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Birdwatcher’s Diary No.236

Published on: 20 Jul, 2021
Updated on: 20 Jul, 2021

By Malcolm Fincham

“No signs of a heatwave this year!” Or so it seemed. Moving into the first week of July, cool, sometimes inclement weather continued in the southern regions of the UK.

In Surrey, moderate temperatures in the low 20s centigrade were the best we could expect.

On a positive note, the local countryside was more lush and green than I could recall in recent years. Even more importantly it had dampened the prospect of any heathland fires, giving wildlife a greater possibility of survival during their breeding season.

This could be especially noted while on a visit to my local heathland at Whitmoor Common, in Worplesdon. Much of the low-lying land there was, at the least, damp under foot.

Silver-studded blue butterfly, Whitmoor Common. Click on pictures to enlarge in a new window.

To my delight the heather was now coming into bloom and a few silver-studded blue butterflies could be found, perched up on its blossom.

Woodlark.

Two woodlarks flew up from a bare patch of soil between two clumps of heather.

Hobby.

On one occasion among several visits, a hobby put in a brief aerial performance.

Sparrowhawk carrying prey.

And a sparrowhawk could be seen to have prey in its talons as it flew overhead.

Male stonechat, Whitmoor Common.

Stonechats remains a pleasant sight, making their signature sounds of two pebbles being struck together, while perched in the open on a small shrub.

Female stonechat, Whitmoor Common.

Both male as well as female could be viewed.

Young stonechat, Whitmoor Common.

As well as several fledglings.

I always view stonechats as the “lookouts” for the Dartford warblers that were skulking around in the heather and gorse.

Green woodpecker, Whitmoor Common.

A green woodpecker showed well, briefly, as it perched out in the open at the edge of the heath.

Juvenile, green woodpecker, Whitmoor Common.

While at least three juveniles could be located in a more densely wooded area near by.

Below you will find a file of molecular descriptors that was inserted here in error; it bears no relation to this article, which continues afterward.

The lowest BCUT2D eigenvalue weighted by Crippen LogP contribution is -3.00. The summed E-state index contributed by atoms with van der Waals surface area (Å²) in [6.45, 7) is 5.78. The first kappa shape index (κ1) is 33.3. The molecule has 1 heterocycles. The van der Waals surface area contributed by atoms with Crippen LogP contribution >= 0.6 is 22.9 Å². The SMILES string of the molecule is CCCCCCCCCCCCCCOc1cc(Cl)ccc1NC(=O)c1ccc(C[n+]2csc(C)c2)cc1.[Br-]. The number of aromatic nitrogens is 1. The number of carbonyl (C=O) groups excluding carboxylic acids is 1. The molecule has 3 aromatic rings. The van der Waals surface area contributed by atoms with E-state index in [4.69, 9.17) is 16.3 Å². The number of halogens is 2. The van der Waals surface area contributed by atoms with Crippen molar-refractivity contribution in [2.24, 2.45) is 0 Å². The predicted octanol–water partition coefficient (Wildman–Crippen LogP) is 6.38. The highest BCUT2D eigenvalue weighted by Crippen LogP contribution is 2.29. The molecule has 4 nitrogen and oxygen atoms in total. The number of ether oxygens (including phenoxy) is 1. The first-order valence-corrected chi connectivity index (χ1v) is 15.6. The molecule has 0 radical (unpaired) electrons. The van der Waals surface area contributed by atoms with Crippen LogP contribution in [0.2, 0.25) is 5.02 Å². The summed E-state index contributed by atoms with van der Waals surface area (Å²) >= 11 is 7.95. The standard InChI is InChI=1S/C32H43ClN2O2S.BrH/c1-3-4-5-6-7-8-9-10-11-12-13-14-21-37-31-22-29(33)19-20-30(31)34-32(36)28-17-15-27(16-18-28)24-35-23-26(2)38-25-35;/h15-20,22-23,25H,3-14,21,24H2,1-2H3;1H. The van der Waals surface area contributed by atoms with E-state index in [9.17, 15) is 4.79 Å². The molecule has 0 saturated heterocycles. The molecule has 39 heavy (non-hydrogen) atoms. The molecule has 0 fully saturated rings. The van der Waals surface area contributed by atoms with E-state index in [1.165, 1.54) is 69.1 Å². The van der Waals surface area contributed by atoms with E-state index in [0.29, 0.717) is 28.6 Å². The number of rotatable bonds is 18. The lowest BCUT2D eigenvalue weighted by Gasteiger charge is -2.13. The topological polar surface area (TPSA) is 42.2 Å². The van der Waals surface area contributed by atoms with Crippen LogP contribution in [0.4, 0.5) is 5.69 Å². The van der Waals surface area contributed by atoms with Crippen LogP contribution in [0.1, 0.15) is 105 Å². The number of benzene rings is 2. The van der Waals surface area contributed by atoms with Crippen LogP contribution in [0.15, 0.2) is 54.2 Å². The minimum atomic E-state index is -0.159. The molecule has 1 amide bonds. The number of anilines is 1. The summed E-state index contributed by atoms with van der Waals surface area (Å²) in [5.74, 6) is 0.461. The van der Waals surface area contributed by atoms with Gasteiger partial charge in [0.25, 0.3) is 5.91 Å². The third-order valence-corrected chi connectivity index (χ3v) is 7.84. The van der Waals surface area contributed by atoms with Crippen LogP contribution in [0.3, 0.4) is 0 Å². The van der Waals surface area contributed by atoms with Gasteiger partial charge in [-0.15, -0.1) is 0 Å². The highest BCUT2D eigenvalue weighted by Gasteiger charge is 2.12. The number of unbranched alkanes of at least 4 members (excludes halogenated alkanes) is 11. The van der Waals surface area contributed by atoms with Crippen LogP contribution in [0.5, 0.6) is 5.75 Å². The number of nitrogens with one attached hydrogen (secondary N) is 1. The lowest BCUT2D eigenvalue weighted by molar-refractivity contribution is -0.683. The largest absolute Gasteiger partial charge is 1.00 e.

Firecrest, Worplesdon Churchyard.

Firecrests, in recent years, had become quite a common sight in areas of Surrey, including Worplesdon.

Sunset over Whitmoor Common.

Having now past the height of summer, evenings were slowly clawing back in. Sunsets at Whitmoor are often among my favourite. Adding to the ambiance was watching as the mist arose from the wettest parts of the heath.

Nightjar, Whitmoor Common.

Included in the delights were the gentle churring sounds of the nightjars.

Female nightjar, Whitmoor Common.

Awakening at dusk, readying themselves for their nightly aerial display.

Mute swan with cygnets on Britten’s Pond.

At Britten’s Pond, the four swan cygnets continued to survive. They had now grown to a substantial size. Still guarded and guided by both parents, they were now looking too robust to be predated.

Adult moorhen with chicks, at Britten’s Pond.

An adult moorhen had recently introduced two chicks into the world.

Common tern at Britten’s Pond.

Although not breeding at the pond, as many as three adult common terns made occasional visits there, spending awhile successfully fishing, before departing again.

Brown rat at Britten’s Pond.

A few confiding brown rats occasionally make an appearance, thus making it a prime spot for a nightly visit by a tawny owl.

Kingfisher – this one at Stoke Lake.

A flash of blue is always worth looking out for. although in a blink of an eye it’s gone from sight across the water. The kingfisher there was remaining elusive even to my keen eyes.

On July 5, in the company of Bob, Dougal and the addition of Steve, who was down for a few days from his home in Aviemore, Scotland, we set off to visit Otmoor RSPB Nature Reserve in Oxfordshire.

Notice board at Otmoor RSPB Nature Reserve in Oxfordshire.

It was to be my second visit this year, having previously visited on May 17, although not having the opportunity to make note of it.

Grasshopper warbler.

Unsurprisingly, the grasshopper warblers that were reeling there on my first visit had now fallen silent.

Lesser whitethroat at Otmoor.

Lesser whitethroats had also become more elusive.

Cuckoo at Otmoor.

I was surprised to hear at least two cuckoos still calling. Especially as some of the tracked ones had already begun their migration back to Africa.

Cetti’s warbler at Otmoor.

Cetti’s warblers were also still calling their harsh song

Brown hare at Otmoor.

Unlike Surrey, brown hares could still be found there.

Gargany at Otmoor.

A garganey was still present, although it was now in eclipse. Surprisingly, to me, it was the third one I had seen this year, having seen my previous ones at Farlington and Tice’s Meadow. Generally I feel fortunate if I just see one of what is our only long-distance migratory duck.